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This is why I dont like these discussions. It took me three complete readings to get the good Dr.'s drift on this and there are more than 29 factors in his model of wound trauma incapcitation (but energy is not figured in any of those 29 factors).

There is shear force, verctors and all sorts of stuff abolut viscosity that I dont recall off the top of my head.

But I do recall he made the convincing case in one short section (just as my college physics book did in a short sentance) that while moving bodies possess kinetic energy, and it takes energy to get them moving it does not have anything to do with damaging soft tissue in a causal relationship.

It's not my theory, it is that of others. But I will say, if energy had anything to do with effectiveness then one would be forced to choose a .243 over a .45-70 to stop a charging grizzly since it has more energy (and the bear is going to absorb every ft. lb from the pea shooter since it wont go through)... not this boy!

If one thinks numbers mean something (I dont), then he would be behoved to get the book and study up on the mathematical theory. After reading the book several times I got the impression that Dr. MacPherson was not all that keen on his own model either. He more or less concluded that, given equal bullet design and equal placement a .45 would always be 1.7 times more effective than a 9mm at disrupting tissue.

I have identified 4 mechanisms in which bullets can be used to effect the outcome of a lethal encounter and a minimum of 6 levels of of shooting patterns (each of which can involve the 4 mechanisms either individually or in concert). Add to that the vast diversity of mental and physical attributes of the subject being shot, how many times he is shot, exactly what is hit inside the body, and host of other variables. Any attempt to use a simple mathematical model to predict the outcome of this is doomed from the outset....there are simply too many factors that trump the ballistics in the equation.

I still do not see how numbers are going to help us at all other than the intuitive conclusion that, given equal hits, a bigger hole just might work quicker and an exit hole will let in more air and let out more blood. Transfering some mysterious level of power, no matter how you measure it, does not seem to have a thing to do with it (I do notice that when I hit bone a big bore pistol breaks it up more than a high velocity rifle though - I thought that curious until an orthepedic surgeon explained that a hammer would do even better).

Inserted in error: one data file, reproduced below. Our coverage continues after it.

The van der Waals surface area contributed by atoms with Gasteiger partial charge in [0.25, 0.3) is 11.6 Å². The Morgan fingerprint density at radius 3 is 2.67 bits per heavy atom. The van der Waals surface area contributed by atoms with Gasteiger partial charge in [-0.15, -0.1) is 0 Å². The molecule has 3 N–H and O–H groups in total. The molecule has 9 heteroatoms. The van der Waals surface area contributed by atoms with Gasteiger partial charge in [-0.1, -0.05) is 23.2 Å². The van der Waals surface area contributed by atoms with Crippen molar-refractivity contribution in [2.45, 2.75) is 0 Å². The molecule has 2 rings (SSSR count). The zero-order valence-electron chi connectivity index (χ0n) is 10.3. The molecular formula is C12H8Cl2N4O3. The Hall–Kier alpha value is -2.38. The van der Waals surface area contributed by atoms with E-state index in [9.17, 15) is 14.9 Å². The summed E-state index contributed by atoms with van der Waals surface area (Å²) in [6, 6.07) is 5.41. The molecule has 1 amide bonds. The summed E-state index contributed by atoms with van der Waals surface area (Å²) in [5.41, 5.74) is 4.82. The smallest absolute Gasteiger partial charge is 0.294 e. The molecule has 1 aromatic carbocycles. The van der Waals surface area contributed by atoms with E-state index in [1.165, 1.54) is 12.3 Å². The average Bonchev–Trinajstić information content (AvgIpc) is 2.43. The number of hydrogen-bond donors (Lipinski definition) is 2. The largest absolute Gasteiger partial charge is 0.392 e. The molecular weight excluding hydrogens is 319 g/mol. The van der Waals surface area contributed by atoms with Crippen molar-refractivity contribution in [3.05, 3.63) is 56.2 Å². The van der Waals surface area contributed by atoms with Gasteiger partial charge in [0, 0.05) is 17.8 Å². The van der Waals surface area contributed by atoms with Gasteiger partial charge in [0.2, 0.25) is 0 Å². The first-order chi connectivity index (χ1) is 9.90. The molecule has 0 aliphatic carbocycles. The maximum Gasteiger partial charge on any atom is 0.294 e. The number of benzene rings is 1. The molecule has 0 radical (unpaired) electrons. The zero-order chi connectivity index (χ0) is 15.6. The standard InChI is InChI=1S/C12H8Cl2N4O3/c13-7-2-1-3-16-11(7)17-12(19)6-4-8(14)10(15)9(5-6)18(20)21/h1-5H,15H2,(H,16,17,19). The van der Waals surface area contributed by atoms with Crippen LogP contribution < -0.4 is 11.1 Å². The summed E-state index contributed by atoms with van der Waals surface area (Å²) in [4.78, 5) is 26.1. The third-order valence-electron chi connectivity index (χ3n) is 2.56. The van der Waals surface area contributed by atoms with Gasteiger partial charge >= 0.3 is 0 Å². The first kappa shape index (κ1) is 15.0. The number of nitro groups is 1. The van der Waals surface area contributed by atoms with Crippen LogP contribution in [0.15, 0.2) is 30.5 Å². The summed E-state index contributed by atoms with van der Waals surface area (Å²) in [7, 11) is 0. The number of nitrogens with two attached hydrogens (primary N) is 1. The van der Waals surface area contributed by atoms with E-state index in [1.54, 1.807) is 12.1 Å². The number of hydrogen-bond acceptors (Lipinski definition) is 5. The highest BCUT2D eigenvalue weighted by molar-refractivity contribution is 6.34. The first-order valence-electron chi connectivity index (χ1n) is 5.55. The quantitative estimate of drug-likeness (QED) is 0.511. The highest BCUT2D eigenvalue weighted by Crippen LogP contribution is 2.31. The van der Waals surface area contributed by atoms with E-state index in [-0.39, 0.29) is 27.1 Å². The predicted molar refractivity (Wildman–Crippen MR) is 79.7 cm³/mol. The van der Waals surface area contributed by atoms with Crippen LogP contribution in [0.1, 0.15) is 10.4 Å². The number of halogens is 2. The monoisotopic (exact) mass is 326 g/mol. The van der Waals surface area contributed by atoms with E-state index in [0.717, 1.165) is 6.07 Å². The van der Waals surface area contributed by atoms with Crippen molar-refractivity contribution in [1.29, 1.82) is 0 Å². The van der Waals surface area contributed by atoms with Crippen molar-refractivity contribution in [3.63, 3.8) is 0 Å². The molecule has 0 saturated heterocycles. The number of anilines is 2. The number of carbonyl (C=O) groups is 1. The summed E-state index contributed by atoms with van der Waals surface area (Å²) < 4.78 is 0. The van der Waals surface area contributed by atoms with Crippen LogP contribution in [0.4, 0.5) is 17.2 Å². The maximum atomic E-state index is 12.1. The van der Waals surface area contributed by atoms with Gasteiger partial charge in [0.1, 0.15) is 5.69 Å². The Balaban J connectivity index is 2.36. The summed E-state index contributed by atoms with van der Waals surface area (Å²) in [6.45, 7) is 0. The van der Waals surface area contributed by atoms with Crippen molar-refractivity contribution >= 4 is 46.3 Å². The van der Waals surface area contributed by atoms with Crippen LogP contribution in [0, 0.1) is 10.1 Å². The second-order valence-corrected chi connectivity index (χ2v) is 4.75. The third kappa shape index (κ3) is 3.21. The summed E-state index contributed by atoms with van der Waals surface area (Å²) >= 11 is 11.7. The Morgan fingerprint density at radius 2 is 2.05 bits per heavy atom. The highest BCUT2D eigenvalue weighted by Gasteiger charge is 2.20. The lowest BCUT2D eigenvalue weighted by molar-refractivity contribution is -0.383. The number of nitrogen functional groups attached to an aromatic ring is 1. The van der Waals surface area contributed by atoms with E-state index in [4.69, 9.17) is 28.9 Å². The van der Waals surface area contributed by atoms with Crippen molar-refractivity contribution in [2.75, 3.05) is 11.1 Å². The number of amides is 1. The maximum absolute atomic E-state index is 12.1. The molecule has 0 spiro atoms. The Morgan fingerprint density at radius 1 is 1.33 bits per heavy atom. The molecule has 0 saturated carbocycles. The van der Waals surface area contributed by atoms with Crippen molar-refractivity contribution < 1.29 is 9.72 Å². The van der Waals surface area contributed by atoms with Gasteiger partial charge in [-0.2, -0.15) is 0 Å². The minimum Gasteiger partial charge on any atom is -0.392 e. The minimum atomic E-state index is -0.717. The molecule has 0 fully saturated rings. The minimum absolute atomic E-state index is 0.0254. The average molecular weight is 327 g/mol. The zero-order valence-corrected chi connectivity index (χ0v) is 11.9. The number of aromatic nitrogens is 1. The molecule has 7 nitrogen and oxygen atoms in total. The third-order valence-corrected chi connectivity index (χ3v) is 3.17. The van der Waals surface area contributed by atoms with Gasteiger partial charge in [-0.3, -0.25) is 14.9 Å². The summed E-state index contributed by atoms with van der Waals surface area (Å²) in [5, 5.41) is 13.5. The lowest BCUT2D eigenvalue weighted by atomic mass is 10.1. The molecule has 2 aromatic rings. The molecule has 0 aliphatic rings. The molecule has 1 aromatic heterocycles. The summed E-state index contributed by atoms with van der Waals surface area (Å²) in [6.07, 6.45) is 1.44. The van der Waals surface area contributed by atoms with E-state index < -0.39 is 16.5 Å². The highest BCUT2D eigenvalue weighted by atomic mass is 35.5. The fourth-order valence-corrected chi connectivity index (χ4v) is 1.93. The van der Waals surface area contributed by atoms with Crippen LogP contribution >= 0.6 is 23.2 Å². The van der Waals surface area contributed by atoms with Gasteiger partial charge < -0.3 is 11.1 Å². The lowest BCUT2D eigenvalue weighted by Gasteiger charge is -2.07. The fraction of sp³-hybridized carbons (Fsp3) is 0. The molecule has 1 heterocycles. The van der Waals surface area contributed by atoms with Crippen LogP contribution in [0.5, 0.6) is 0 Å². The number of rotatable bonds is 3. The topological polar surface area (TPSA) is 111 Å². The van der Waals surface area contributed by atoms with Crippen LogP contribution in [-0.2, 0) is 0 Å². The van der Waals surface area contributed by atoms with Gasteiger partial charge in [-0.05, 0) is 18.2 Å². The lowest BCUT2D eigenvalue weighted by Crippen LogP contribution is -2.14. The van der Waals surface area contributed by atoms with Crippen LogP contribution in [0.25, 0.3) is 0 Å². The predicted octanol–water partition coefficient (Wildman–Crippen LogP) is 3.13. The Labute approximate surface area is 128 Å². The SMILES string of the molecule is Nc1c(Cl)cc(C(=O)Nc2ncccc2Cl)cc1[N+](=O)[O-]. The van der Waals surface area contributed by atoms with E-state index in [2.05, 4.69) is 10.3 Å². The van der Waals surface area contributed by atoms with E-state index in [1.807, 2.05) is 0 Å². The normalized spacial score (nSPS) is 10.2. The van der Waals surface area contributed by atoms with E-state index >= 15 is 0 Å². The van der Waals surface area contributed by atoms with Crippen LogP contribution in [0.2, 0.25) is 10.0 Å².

Tis a complex topic and I pulled my hair out trying to figure it out. In the end, all we can do is shoot better and more :-/

Jim H.
 

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This is a hard topic to get a handle on. I find it particularly hard since I spent my life from the time I was a mid-teen researching to find some mathmatical way to measure it (it is in fact the very reason I learned to program computers as early as the late 1970s! - dont let that impress you, the technology rapidly outgrew my abilities).

Anyway, what I learned is what does not work.

If you absolutely have to have some sort of number, Old Grandpa, Josh and Steve are actually on to about the only real figures that matter.... look into their tests of bullets in water and wet newsprint or look into the tests of "calibrated" 10% gelatin on other sites (there is also a new media called the "bullet test tube" that is very interesting).

To be sure, we have learned that what the bullet does to artificial mediums like water, newsprint or gelatin matter not at all (those things are not flesh and blood and are nowhere near as resilliant). However, how big the bullet expands and how deep it goes (to a point) do matter.

If you have to have a number. Then set you up a spreadsheet and record those numbers and calculate the volume of the damage. I would set a cut off point for penetration as how much air you penetrate after exiting the body hardly matters.

FWIW I use the following cut offs: Water 30", 10% gelatin 18", Soaked Newsprint 12". Or at least in those ranges, my mood swings from time to time.

Bear in mind, it is still just a number. The mental and physical characteristics of the subject being shot and the exact path of the bullet matter so much more than that number that ballistics still takes a back seat.

Onward,

Jim H.